The biggest news in new technology that directly impacts genealogists has to do with hard disk storage. Over the past year or so, I have watched the price of large capacity hard disk drives plummet. My recently posted video on the Brigham Young University Family History Library YouTube Channel gives an overview of all of the areas of electronic technology used by genealogists, but digital storage leads the lineup for availability and price.
Currently there are three major methods of backing up your valuable research files: hard disk drives, flash drives (sometimes called thumb drives) and online storage programs. The least expensive method is to purchase one or more hard disk drives and use them to regularly backup your work. Both the Apple OS and Microsoft Windows have automatic backup programs that will keep everything on your computer's main internal hard drive backed up regularly. My most recent post on this subject is "Cloud Storage and Backing Up Your Data." I also wrote a post about the best buy for backing up data only a few months ago and it is already out-of-date.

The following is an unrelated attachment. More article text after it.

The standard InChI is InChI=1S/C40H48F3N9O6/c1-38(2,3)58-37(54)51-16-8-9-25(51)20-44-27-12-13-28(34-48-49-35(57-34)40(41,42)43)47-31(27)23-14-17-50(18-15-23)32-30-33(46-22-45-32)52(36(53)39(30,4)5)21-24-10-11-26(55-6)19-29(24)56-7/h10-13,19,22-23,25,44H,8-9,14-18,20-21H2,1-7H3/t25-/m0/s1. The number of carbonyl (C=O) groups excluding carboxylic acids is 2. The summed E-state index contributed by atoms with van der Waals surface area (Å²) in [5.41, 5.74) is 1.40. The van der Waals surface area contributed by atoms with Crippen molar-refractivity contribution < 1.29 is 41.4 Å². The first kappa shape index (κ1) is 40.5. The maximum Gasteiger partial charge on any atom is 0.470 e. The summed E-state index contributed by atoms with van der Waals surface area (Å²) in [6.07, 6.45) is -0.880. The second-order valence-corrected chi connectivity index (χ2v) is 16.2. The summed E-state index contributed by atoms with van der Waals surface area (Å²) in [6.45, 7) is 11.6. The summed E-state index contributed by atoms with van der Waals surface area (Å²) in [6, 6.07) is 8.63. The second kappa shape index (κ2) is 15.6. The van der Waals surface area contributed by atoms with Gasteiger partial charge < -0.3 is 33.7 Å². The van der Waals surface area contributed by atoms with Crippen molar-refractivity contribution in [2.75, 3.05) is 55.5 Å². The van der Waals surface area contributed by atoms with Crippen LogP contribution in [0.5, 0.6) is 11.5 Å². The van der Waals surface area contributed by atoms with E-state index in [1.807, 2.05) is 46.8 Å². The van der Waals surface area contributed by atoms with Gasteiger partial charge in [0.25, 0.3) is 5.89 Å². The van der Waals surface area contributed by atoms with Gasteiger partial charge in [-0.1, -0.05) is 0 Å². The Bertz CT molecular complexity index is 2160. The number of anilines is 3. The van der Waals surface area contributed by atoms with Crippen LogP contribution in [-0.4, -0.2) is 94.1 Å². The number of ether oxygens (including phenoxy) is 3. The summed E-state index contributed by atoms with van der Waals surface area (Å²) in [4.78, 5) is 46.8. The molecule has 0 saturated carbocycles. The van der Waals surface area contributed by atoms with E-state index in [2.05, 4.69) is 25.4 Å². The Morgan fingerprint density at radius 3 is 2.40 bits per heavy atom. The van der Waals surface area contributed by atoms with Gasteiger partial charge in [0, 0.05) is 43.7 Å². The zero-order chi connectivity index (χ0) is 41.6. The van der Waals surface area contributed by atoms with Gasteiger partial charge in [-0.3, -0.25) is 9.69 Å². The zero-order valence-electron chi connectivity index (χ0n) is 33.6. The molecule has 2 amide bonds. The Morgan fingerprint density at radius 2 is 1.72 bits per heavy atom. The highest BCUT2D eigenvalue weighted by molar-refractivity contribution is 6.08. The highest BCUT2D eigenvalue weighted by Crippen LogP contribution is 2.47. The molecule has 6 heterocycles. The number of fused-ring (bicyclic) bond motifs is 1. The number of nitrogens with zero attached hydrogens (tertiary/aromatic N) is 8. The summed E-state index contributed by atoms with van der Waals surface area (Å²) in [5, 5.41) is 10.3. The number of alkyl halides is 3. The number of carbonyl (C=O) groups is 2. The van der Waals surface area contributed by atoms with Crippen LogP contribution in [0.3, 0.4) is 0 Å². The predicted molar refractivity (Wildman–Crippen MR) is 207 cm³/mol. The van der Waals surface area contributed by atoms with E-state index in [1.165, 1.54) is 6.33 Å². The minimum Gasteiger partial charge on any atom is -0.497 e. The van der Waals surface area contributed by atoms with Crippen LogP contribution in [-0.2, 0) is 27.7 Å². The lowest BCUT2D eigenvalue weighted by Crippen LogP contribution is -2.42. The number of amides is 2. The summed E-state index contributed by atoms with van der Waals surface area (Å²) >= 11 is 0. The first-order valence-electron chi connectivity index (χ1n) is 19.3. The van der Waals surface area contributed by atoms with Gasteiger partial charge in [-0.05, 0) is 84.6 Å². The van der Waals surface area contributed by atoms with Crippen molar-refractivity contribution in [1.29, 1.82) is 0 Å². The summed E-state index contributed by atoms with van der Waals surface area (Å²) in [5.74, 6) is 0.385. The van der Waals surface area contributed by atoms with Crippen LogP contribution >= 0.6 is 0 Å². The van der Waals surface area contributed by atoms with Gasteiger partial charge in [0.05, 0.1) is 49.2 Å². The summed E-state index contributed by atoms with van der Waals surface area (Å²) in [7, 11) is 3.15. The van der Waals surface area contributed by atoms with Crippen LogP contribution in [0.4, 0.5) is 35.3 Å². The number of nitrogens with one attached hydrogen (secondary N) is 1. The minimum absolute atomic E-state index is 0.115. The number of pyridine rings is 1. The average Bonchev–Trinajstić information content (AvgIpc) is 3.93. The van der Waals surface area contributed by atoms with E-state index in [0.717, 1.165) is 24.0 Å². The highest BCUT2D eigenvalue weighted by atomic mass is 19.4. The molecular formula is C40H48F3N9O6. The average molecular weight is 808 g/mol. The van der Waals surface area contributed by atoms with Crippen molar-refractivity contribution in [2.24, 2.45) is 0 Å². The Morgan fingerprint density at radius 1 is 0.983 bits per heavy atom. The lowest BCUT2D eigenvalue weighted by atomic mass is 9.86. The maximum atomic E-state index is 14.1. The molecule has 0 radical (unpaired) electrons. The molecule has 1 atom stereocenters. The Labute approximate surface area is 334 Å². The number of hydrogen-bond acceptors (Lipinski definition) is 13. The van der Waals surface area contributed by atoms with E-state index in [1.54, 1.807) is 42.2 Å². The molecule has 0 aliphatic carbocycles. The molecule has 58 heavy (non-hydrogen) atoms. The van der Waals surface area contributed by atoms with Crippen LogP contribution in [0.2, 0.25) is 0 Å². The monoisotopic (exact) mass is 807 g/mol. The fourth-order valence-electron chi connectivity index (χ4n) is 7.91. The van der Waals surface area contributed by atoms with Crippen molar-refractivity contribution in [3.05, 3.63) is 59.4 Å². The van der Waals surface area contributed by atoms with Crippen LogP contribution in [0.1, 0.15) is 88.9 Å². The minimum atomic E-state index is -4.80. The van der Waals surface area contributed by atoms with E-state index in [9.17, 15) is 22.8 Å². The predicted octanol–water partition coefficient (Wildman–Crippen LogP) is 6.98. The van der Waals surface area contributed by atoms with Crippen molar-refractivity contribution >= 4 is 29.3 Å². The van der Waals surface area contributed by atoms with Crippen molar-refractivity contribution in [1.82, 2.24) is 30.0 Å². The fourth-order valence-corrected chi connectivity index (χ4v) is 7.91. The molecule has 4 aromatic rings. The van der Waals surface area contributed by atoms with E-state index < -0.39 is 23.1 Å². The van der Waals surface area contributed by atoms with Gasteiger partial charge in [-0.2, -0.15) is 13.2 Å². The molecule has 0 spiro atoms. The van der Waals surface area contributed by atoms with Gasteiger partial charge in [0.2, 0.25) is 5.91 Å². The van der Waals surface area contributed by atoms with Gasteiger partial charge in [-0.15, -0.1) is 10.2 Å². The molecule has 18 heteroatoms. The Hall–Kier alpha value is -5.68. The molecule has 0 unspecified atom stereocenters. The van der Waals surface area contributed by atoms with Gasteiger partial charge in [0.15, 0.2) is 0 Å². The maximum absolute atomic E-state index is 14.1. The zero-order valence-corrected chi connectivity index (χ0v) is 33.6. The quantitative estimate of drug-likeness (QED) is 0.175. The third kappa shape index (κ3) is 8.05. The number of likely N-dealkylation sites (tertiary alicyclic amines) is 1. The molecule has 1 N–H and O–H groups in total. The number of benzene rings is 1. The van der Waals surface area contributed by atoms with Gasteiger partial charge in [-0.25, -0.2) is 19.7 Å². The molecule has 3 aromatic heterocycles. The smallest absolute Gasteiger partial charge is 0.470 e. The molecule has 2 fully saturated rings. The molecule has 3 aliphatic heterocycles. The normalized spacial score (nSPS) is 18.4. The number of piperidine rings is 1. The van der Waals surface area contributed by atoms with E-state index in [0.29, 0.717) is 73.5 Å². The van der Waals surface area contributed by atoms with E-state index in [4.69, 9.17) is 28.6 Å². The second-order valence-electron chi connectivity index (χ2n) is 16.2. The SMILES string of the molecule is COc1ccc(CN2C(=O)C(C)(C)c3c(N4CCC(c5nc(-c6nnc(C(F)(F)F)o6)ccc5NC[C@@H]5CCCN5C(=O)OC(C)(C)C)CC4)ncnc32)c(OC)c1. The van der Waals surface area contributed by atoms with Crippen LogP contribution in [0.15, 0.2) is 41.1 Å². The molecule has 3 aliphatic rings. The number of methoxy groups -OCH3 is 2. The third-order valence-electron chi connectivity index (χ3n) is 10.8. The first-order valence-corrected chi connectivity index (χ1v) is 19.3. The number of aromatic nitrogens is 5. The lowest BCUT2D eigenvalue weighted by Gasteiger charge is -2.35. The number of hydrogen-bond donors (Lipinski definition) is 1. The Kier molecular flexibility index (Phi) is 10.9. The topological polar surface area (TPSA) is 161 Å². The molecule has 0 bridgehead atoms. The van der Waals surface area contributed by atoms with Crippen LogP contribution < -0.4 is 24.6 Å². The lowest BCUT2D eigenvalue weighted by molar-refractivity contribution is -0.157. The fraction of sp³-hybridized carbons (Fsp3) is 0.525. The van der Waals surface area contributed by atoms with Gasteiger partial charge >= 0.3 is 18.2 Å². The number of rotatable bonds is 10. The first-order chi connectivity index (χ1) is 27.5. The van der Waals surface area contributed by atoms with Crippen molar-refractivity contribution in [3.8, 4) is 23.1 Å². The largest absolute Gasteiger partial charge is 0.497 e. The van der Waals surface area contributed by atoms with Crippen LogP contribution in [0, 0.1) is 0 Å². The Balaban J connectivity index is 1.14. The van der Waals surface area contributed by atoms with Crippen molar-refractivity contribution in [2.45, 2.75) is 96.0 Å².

When you consider hard disk storage or any type of storage for that matter, you need to look at the price of the device in terms of the price per unit of storage. When hard drives first became available for "personal computers" many years ago, they had a storage capacity of 5 megabytes and cost thousands of dollars. As the capacity of the hard drives increased the cost per unit of storage decreased. Today, the optimal capacity vs. cost is an 8 terabyte hard drive (8 TB). Recent price reductions have dropped the price of an 8 TB hard drive to around $180 on Amazon.com. The next step up, a 10 TB hard drive is selling for around $400. Larger capacity hard drive configurations, known as RAIDs, use multiple hard drives jump to 12 TBs for around the same $400 figure. A 16 TB RAID configuration sells for $500. Prices on all configurations and sizes of hard drives have dropped precipitously in just the last couple of months.
Unless you are storing a huge number of movies or involved in hard-core gaming, you probably could not fill up an 8 TB hard drive in what is left of your lifetime. As I have mentioned several times in the past, my total lifetime accumulation of over a million files is just over 4 TBs.
What about flash drives? One of the main factors driving down the price of hard drives is their eventual replacement by flash memory devices. New technology from Intel Corporation has the potential to replace hard drive technology altogether. See "Intel's Optane and the end of hard drives."
For all other types of electronic technology, watch the video.